Washington, D.C.— Today, the U.S. Department of Education and Education Secretary Betsy DeVos published a revised Borrower Defense regulation, demonstrating yet again its unwavering commitment to allowing institutions to take advantage of students. The proposed rule dramatically scales back protections for students who have been cheated and taken advantage of by their school. Maggie Thompson, executive director of Generation Progress, issued the following statement in response:
“At a time when students are saddled with tens of thousands of dollars in loan debt, Betsy DeVos’ new directive will severely hurt the economic well-being of students cheated by predatory schools. It’s simple: if your school defrauds you, you deserve to have your loans cancelled, and the Department should make sure that the school—not taxpayers—pays for the fraud. DeVos has already denied justice to borrowers defrauded by Corinthian Colleges and ITT Tech, now she is attempting to strip all borrowers of protection, while safeguarding the profit margins of shady schools. This giveaway to a predatory industry is a part of the Trump administration’s culture of corruption.”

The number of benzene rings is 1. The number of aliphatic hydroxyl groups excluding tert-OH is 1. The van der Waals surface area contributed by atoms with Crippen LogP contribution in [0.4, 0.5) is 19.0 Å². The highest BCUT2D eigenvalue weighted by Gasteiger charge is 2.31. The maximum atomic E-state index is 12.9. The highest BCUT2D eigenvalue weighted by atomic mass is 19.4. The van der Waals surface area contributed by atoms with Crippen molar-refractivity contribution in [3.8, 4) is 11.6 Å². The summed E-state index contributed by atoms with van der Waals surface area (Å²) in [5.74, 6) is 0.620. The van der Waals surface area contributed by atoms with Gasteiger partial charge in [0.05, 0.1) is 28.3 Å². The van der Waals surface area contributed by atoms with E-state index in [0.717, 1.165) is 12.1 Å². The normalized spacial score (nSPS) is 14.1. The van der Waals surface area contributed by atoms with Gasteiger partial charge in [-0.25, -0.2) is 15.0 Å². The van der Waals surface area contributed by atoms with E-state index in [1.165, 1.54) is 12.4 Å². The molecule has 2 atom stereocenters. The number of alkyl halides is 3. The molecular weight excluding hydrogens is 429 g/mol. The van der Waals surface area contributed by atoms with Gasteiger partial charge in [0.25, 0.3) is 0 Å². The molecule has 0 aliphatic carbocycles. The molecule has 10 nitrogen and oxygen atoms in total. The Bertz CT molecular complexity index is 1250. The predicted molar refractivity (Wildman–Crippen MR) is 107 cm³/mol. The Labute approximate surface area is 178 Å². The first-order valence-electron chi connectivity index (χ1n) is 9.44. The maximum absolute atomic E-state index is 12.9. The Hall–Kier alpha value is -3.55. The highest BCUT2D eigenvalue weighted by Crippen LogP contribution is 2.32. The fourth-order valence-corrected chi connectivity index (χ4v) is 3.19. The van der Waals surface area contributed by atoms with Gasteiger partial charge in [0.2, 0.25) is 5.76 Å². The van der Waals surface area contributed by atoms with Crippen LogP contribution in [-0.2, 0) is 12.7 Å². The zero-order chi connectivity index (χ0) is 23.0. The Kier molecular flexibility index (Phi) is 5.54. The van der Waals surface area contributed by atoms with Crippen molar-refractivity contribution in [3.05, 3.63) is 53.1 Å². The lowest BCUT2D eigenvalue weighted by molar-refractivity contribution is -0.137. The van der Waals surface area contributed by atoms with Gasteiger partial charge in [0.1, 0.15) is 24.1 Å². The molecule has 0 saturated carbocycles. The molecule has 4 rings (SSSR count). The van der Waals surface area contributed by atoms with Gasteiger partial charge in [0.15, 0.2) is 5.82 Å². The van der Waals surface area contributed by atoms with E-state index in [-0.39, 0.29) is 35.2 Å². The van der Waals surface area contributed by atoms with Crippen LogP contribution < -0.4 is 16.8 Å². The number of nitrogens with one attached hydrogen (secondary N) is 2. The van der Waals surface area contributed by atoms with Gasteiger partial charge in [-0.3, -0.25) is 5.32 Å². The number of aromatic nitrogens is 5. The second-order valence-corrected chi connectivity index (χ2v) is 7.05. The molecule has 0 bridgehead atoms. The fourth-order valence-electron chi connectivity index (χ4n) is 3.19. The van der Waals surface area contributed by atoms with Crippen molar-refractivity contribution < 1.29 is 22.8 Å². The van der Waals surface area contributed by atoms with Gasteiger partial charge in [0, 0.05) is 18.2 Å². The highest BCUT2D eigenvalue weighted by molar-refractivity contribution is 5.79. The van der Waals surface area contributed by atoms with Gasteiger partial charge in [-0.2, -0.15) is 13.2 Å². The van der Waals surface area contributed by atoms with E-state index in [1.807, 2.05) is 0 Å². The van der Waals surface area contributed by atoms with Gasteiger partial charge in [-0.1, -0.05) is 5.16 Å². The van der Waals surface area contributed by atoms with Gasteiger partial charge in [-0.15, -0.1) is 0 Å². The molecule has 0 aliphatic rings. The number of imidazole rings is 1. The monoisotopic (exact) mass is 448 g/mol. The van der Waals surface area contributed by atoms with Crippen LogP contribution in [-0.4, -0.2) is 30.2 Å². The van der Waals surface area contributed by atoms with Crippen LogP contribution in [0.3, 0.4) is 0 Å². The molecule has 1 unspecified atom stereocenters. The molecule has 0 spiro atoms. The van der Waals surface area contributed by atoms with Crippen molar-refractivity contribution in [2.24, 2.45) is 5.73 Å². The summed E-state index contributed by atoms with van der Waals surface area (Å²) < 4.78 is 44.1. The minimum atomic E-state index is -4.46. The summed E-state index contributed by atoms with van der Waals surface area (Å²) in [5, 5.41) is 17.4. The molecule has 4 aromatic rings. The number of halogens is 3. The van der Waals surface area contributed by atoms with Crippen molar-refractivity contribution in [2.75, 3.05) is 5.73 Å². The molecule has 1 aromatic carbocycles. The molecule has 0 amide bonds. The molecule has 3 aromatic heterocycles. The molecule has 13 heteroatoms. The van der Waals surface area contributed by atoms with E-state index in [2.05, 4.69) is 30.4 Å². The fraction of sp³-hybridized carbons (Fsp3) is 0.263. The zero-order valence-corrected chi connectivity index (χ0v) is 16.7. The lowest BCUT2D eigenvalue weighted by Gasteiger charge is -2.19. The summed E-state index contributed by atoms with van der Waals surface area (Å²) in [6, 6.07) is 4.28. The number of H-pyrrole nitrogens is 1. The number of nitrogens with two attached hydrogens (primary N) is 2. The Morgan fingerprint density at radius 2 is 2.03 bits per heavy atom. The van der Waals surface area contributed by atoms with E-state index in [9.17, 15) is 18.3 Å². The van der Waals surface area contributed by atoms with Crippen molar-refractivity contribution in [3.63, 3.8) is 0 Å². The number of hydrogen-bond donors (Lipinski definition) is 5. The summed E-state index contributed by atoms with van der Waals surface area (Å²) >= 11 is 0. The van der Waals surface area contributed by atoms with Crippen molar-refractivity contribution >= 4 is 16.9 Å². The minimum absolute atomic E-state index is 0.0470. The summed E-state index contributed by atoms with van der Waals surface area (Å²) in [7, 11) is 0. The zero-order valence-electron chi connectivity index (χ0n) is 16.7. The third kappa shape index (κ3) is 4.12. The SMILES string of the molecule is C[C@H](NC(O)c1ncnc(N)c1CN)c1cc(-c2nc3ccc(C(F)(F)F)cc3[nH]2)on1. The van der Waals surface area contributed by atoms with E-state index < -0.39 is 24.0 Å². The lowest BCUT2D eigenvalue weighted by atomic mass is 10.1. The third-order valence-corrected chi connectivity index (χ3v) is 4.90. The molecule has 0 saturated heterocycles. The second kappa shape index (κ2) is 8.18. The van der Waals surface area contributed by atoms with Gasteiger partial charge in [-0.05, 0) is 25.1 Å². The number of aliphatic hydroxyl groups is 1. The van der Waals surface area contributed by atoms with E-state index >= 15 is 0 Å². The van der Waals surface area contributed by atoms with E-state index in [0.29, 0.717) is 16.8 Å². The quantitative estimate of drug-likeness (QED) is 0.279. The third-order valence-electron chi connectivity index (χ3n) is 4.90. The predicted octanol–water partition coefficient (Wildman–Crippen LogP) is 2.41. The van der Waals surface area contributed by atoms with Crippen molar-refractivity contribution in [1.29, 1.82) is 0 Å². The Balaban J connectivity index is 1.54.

The revised rule places the burden of proving wrongdoing on borrowers, requiring them to furnish audio, video, or textual evidence, of a school’s intention to mislead or defraud them. The Department is also considering forcing defrauded borrowers seeking loan forgiveness to default on their federal student loans and be in some form of collections, such as wage garnishment or tax offsets, to apply for loan relief. This effectively forces borrowers who have been cheated by predatory colleges to ruin their credit to access their statutory rights to loan cancellation. This rule also denies students their day in court by allowing schools to force students into arbitration, a practice that enables schools to sweep shady and illegal practices quietly under the rug.
For more information or to speak with an expert, contact Giovanni Rocco at firstname.lastname@example.org or 202.478.6348